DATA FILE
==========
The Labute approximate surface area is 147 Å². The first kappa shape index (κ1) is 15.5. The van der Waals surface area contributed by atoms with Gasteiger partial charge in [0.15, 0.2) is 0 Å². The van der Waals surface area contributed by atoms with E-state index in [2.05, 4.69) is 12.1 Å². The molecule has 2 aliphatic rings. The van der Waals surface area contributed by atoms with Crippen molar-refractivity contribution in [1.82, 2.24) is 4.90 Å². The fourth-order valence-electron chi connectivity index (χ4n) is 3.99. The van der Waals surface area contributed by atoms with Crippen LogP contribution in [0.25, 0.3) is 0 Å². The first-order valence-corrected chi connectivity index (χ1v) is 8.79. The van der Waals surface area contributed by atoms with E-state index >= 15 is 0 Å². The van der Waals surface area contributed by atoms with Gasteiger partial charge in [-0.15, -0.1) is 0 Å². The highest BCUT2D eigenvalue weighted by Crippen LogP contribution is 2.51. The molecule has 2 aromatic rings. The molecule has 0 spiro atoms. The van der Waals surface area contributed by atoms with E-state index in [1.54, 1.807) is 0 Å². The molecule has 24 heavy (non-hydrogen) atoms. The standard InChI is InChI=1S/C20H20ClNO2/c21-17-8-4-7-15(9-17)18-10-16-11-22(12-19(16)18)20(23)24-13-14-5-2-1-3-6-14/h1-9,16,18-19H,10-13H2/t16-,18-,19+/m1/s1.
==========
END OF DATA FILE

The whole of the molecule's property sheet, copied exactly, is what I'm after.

The Labute approximate surface area is 147 Å². The first kappa shape index (κ1) is 15.5. The van der Waals surface area contributed by atoms with Gasteiger partial charge in [0.15, 0.2) is 0 Å². The van der Waals surface area contributed by atoms with E-state index in [2.05, 4.69) is 12.1 Å². The molecule has 2 aliphatic rings. The van der Waals surface area contributed by atoms with Crippen molar-refractivity contribution in [1.82, 2.24) is 4.90 Å². The fourth-order valence-electron chi connectivity index (χ4n) is 3.99. The van der Waals surface area contributed by atoms with Crippen LogP contribution in [0.25, 0.3) is 0 Å². The first-order valence-corrected chi connectivity index (χ1v) is 8.79. The van der Waals surface area contributed by atoms with E-state index >= 15 is 0 Å². The van der Waals surface area contributed by atoms with Gasteiger partial charge in [-0.15, -0.1) is 0 Å². The highest BCUT2D eigenvalue weighted by Crippen LogP contribution is 2.51. The molecule has 2 aromatic rings. The molecule has 0 spiro atoms. The van der Waals surface area contributed by atoms with E-state index in [1.54, 1.807) is 0 Å². The molecule has 24 heavy (non-hydrogen) atoms. The standard InChI is InChI=1S/C20H20ClNO2/c21-17-8-4-7-15(9-17)18-10-16-11-22(12-19(16)18)20(23)24-13-14-5-2-1-3-6-14/h1-9,16,18-19H,10-13H2/t16-,18-,19+/m1/s1.